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The Gustav Johnson Photo Collection
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Gustav Johnson - photographer

Gustav Meier Johnson was born July 28, 1870 at Elk Point, Dakota Territory to Lars Johnson Ruud and Elizabeth Lassessen Hoven. Both Lars and Elizabeth immigrated from Norway, Lars in 1854 and Elizabeth in 1865. Gustav was the fourth of thirteen children raised on the family farm just north of Elk Point. He went to school at Elk Point and later graduated from the Stoughton Academy and Business Institute at Stoughton (WI) in 1892. Gustav came back to Elk Point and was employed at the Ringsrud General Store.

On December 7, 1899 Gustav married Alcester native Sophie Margaret Jamtgaard in Sioux City (IA) and the couple lived in Elk Point for several years and had three children there: Evelyn, Jerrold and Leota.

In 1906, Gustav, Sophie and their children left Elk Point to homestead in western South Dakota. They traveled by train to Pierre, crossed the Missouri River on a ferryboat to Fort Pierre, then traveled by wagon to their homestead along Deadman Creek east of the Grindstone area in what was then known as Stanley County, today located in Haakon County. Several of Gustav’s brothers and sisters as well as a group of Elk Point friends and acquaintances filed for homesteads in the same area. In 1908, the Johnson’s moved to Philip and welcomed two more children: Viola and Fern.

Gustav worked as a photographer for many years, both while on the homestead and when the family moved to Philip. The 1910 United States Census lists Gustav’s occupation as a photographer and he opened a photo studio in Philip located one block north of the Atlas Lumber yard.

Bad River News - 1910

Johnson would travel, box camera in hand, from homestead to homestead in search of customers who would buy photographs of their home and family. Often going with Gustav on these jaunts was his eldest daughter Evelyn.

Gustav took a large assortment of images in Philip and the surrounding Haakon County area. His photos tell the story of the people and history of west central South Dakota during its early phase of development. Highlighting the growth of Philip and capturing major events through the glass plates produced by his camera.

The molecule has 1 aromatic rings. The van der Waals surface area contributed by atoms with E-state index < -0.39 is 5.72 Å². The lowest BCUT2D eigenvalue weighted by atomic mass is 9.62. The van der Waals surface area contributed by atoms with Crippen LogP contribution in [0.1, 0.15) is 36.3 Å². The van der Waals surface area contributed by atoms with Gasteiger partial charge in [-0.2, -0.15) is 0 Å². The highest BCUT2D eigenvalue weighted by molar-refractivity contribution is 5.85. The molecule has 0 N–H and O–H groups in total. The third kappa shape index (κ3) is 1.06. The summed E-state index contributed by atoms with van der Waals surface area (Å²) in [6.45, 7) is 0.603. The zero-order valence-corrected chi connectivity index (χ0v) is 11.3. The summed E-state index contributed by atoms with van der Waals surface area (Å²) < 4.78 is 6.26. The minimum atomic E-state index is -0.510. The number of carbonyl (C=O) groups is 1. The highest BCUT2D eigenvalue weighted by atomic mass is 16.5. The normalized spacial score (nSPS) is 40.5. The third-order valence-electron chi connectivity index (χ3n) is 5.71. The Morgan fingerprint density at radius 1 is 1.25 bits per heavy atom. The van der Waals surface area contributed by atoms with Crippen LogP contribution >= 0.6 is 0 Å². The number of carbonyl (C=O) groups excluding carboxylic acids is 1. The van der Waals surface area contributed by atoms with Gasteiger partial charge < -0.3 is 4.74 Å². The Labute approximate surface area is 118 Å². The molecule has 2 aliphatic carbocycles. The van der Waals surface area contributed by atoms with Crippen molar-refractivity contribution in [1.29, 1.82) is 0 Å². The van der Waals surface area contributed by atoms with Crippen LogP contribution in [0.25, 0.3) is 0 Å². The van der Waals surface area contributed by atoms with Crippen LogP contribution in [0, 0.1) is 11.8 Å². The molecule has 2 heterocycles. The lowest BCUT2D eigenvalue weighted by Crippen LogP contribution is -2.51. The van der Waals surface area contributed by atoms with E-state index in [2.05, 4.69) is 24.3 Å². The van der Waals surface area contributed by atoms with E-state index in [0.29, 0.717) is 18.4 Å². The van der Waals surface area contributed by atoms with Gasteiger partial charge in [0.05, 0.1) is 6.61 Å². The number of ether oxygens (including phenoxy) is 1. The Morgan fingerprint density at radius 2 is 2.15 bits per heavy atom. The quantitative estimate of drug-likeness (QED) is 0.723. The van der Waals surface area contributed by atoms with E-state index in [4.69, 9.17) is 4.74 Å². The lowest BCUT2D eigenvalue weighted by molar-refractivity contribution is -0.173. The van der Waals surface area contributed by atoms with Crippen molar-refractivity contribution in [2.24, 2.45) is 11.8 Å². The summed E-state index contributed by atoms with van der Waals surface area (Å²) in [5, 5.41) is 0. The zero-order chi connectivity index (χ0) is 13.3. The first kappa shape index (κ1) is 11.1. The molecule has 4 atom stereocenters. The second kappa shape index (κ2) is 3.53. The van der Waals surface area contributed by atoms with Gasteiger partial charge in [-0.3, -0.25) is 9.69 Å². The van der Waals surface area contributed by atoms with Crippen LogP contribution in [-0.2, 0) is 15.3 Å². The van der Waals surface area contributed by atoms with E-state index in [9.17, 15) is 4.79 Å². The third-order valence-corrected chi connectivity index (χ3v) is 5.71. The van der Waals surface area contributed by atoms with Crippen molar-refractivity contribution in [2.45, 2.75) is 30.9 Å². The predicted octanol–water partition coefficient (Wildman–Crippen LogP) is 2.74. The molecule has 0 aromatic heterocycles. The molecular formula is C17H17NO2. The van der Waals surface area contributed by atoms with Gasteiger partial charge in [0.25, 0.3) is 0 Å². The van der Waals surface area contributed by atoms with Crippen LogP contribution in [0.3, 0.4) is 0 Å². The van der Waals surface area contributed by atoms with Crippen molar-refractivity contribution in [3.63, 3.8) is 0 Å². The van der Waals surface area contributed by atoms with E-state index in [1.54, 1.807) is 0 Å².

Glass plate negatives are exactly what they sound like. A piece of glass of various size (the majority of the Gustav Johnson glass plates are 4x5 inch plates) with a light sensitive, dry emulsion layer. The use of dry glass plates generally ran from the 1870s to 1920s. Several photographs, of various sizes, could be created from the glass plate. As expected, glass plates are very fragile and the emulsion is susceptible to damage by pealing or tearing.

Gustav died on October 26, 1962 at the Alleman Rest Home in Pierre at the age of 92. He was buried next to his wife Sophie at the Masonic Cemetery in Philip.

The Gustav Johnson Collection, donated to the State Archives in 1992, contains over 2,000 glass plate negatives and an additional 600 postcards and eleven postcard albums. The glass plate images were scanned and added to the South Dakota Digital Archives in 2013. Browse the collection in the South Dakota Digital Archives.

"In The Moment"

SDPB Radio: Matthew Reitzel, South Dakota State Archives




Family at home:

Feeding chickens:

Man and home:

Men and guns:

Interior views

Man and woman with photo album:

Family at table:

Barber shop:

Church interior:

Women Homesteaders


Woman on horse:

Woman at home:

On the plains:

Portrait Photos

Man and mustache:

Two women and book:

Two children:

Baby in chair:



Family homestead:

Family tree:

Portrait at home:


Two Girls:


Three girls:

Boy and Girl:

Native Americans

Two Native American women:

Four Native Americans with drums:

Native American man:

Native American woman:

Philip (S.D.)

Edge of town:


Town scene:

Fourth of July:



Kids playing:


Baseball at Fair:


Wagon Repair:

Threshing Crew:


Telephone operator:

Sheep shearing:

Plowing field:


Three men drinking:

Balancing Baby:

Well-dressed man on ice:


Playing cards:

Auto taxidermy:

Magazine and Horses:


Train Wreck, 1911:

Town fire:



Flooded downtown:

Carrie Nation

Damaged Glass plate negatives

Long break:

Damaged emulsion:

Cracked plate: